Why Na-Ion Attraction Lies in Composition Rather Than Performance
May 31, 2023 Shazan Siddiqi
Sodium-Ion Is Another Tool in the Chemists' Kit to Tackle the Climate Crisis
Na-ion is probably the most prominent metal-ion battery chemistry outside of Li-ion, working via the same 'rocking chair' (where the alkali-ion shuttles from a non-metal anode to a cathode during discharge and vice versa during charge) principle of reversible cation intercalation, at a positive and negative electrode. Materials can also be similar to Li-ion, with metal oxides often used as the cathode and carbon-based materials as the anode. However, the carbon cannot be in the form of graphite as the size of Na+ is too large for intercalation, and in reality, material choices may differ significantly compared to Li-ion chemistries.
Diversified Cathode Approach
The three main families of cathode materials are the layered metal-oxides, polyanionic compounds, and Prussian blue analogs (PBA). Transition metal layered oxides have two-dimensional layered structures that allow reversible sodium insertion. The great advantage of these compounds lies in their low molecular weight, which results in a high theoretical specific capacity. However, in addition to having a moderate redox potential, they undergo multiple phase transitions during the deinsertion/insertion of sodium ions - resulting in structural instability during charge/discharge, especially at high voltages, leading to low cyclability.
Thanks to their high stability and fast ionic mobility within their structural framework, polyanionic materials are intensively studied as promising cathode materials for Na-ion batteries. Although these materials generally have lower capacity than the layered oxides (typically due to their higher molecular weight) and low electronic conductivity, they are considered very attractive due to their higher voltage and structural stability.
The third family of interest is Prussian blue analogs (PBAs). They have a 3D structure with large channels through which sodium ions can diffuse rapidly. In addition, they are formed by abundant, cheap, and non-toxic elements. The added advantage of PBAs is the simplicity of synthesis: Their main disadvantage is their low density, which leads to a low volumetric energy density compared to layered oxides.
Like Li-ion batteries, each family of cathode materials has its advantages and disadvantages (such as in terms of electrochemical performance, sustainability, cost, etc.). Considering this scenario, there is no single winning chemistry. It is more likely that several Na cathodes would coexist in order to fulfill the broad requirements resulting from the wide market for different applications. The IDTechEx report, "Sodium-ion Batteries 2023-2033: Technology, Players, Markets, and Forecasts", covers the industrial developments in the Na-ion battery market and provides patent analysis into key player chemistries.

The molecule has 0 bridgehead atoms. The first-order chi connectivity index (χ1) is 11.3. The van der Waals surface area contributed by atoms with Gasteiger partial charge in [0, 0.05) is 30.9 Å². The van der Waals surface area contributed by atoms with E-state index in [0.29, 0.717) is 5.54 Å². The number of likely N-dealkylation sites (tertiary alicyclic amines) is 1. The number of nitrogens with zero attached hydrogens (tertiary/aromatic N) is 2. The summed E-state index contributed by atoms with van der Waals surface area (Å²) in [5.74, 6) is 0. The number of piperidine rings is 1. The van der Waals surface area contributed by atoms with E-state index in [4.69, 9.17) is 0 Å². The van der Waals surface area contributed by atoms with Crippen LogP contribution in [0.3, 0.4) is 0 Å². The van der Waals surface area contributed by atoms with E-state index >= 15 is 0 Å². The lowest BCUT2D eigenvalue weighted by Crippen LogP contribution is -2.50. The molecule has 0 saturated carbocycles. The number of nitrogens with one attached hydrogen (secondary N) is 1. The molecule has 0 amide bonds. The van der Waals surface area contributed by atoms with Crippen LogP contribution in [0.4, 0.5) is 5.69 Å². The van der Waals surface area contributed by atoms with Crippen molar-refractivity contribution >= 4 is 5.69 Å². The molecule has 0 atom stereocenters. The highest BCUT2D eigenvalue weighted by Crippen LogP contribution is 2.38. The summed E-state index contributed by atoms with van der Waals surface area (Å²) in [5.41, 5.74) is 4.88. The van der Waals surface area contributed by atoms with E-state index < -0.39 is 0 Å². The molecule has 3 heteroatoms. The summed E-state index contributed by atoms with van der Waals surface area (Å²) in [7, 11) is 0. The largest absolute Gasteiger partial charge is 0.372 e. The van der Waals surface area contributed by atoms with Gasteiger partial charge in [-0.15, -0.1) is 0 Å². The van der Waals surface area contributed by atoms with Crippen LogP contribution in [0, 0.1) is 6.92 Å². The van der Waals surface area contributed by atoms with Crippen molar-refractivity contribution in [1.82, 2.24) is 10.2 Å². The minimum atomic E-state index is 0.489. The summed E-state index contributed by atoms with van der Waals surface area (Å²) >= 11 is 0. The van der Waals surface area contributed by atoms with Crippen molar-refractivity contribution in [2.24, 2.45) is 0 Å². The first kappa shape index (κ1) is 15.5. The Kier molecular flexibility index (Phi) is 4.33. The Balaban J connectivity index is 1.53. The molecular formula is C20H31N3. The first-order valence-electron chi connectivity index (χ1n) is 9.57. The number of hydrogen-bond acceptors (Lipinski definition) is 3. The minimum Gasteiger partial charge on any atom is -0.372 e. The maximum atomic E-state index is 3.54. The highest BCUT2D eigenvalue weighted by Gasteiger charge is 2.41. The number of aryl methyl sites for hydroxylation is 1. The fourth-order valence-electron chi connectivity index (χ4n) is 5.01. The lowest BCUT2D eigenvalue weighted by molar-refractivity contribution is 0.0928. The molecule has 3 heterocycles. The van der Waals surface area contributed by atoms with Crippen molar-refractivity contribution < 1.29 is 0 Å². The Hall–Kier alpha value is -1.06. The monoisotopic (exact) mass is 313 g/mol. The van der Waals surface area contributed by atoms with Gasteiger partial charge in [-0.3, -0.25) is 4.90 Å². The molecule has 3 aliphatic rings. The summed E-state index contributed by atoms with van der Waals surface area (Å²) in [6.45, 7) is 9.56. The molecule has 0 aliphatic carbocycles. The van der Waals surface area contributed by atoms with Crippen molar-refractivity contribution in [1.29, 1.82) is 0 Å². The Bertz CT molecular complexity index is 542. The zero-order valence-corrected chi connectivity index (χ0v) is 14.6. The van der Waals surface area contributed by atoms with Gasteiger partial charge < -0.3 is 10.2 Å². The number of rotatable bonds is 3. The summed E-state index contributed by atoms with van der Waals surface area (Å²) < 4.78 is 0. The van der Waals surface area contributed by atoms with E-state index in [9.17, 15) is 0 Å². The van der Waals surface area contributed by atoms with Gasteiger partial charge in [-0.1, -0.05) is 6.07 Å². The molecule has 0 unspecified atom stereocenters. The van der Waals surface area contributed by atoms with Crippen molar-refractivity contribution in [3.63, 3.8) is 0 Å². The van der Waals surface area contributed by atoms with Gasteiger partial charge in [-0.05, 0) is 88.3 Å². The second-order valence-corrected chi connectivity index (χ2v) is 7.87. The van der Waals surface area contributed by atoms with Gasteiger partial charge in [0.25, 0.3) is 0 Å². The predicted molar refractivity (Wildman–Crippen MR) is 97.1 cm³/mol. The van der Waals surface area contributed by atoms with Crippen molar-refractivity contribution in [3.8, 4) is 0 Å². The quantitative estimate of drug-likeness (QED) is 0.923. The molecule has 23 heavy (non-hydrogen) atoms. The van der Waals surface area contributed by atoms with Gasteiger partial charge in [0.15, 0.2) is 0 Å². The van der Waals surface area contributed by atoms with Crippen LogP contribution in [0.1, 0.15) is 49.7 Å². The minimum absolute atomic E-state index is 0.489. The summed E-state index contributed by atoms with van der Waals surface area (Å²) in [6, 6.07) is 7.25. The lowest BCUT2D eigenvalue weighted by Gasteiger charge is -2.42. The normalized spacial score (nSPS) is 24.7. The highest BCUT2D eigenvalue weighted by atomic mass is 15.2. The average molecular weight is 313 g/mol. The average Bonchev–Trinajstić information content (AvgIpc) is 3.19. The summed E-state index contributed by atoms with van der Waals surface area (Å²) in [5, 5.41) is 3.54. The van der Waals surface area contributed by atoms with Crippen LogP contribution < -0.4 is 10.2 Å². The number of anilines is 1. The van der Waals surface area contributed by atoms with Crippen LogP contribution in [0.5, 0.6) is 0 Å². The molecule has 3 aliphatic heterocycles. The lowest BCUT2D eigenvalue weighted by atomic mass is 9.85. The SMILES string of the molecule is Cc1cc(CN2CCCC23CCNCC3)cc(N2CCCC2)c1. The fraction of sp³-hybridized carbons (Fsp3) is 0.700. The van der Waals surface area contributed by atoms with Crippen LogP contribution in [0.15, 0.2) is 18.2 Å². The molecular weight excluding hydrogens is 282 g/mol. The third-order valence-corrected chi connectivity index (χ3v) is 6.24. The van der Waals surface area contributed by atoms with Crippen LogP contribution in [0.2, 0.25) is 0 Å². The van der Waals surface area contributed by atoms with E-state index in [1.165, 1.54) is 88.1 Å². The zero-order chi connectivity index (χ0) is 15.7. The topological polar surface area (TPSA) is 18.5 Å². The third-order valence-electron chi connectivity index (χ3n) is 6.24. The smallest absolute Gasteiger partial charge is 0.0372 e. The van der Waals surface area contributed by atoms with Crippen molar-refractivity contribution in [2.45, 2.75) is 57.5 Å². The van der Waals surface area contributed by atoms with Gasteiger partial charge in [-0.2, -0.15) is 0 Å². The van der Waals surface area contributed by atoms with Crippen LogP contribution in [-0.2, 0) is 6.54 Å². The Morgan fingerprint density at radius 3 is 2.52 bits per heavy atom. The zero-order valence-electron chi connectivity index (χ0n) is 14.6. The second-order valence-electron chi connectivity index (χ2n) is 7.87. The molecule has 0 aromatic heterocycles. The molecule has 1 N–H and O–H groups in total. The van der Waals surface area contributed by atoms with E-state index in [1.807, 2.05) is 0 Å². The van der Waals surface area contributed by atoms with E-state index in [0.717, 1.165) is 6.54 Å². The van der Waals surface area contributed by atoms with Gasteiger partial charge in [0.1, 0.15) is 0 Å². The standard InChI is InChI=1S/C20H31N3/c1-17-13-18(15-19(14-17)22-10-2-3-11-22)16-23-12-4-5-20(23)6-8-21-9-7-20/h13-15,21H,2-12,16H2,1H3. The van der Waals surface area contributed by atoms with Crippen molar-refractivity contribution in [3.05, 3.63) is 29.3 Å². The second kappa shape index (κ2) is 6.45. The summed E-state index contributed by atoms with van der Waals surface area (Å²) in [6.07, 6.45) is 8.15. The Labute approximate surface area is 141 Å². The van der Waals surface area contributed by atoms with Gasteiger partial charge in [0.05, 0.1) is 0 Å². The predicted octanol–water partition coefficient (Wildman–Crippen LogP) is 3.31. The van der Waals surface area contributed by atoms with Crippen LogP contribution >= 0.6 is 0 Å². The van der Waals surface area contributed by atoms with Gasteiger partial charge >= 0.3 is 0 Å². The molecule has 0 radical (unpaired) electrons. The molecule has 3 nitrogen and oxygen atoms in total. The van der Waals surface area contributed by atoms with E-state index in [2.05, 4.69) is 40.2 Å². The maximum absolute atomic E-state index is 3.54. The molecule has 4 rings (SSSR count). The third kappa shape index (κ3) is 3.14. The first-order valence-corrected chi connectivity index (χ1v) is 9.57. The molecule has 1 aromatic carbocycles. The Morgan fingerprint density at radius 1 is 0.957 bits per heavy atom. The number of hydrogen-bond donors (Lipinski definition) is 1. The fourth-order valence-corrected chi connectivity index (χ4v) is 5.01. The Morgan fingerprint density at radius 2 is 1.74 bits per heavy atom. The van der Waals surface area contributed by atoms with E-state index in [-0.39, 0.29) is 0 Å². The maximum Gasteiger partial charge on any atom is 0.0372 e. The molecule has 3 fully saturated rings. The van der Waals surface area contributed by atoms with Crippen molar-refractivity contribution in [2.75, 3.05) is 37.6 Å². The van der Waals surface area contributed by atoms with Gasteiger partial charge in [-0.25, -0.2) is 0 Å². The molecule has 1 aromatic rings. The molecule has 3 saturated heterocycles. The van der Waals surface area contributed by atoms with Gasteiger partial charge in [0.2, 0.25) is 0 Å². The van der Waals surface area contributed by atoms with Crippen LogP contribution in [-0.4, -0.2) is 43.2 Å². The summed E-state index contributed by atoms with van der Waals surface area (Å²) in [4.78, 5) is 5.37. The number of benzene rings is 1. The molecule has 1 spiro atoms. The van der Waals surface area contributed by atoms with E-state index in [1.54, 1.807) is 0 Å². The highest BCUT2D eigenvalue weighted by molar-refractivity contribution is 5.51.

Are Na-Ion Batteries Truly Sustainable?
One of the key value propositions of the Na-ion battery is that it uses sustainable materials. Sodium is widely available, and problematic materials such as cobalt can be avoided.
While cathode materials are less likely to make use of cobalt, they can still make use of relatively expensive materials such as vanadium. Compared to Li-ion, Na-ion can be marketed as more sustainable due to the use of sodium over lithium - this would be an oversimplification, given that lithium makes up only a small percentage of a Li-ion cell. Na-ion cells can and do make use of low-cost materials in their electrodes, but this can also be true for Li-ion with LFP or manganese-based cathodes. The possibility of using aluminum as both the negative and positive current collector has the potential to provide cost savings. Electrode material choices are also key in this regard, as both expensive and cheap materials can be used.
An opportunity does exist from a potential shortage of lithium supply in the medium term, given the lack of necessary investment into raw material extraction. While there is sufficient lithium resource to meet forecast demand from Li-ion before accounting for recycling, the capacity to mine this lithium has not grown at the necessary rate, offering an opportunity for alternative chemistries (e.g., Na-ion) in the medium and long term. The IDTechEx report on Na-ion batteries forecasts the growth in demand for Na-ion batteries in applications like stationary energy storage and Micro EVs.
A schematic representation of a sodium-ion cell. Source: IDTechEx
Chemistries Used in Commercial Na-Ion Cells Are Optimised for Certain Applications
While Na-ion technology is still in its early research and development phase, companies such as Tiamat (using polyanionic chemistry), Faradion (using layered oxide chemistry), and Natron (using PBA chemistry) have been offering commercial products that provide momentum for Na-ion technology in hybrid EVs, stationary storage, and data center backup power as market applications respectively. By doing so, they are demonstrating the chances of success and, more so, highlighting market sectors where Na-ion could be the winning technology. The IDTechEx report, "Sodium-ion Batteries 2023-2033: Technology, Players, Markets, and Forecasts", includes their company profiles, along with several other battery makers pursuing Na-ion as an option.
To find out more about this IDTechEx report, including downloadable sample pages, please visit www.IDTechEx.com/Sodium.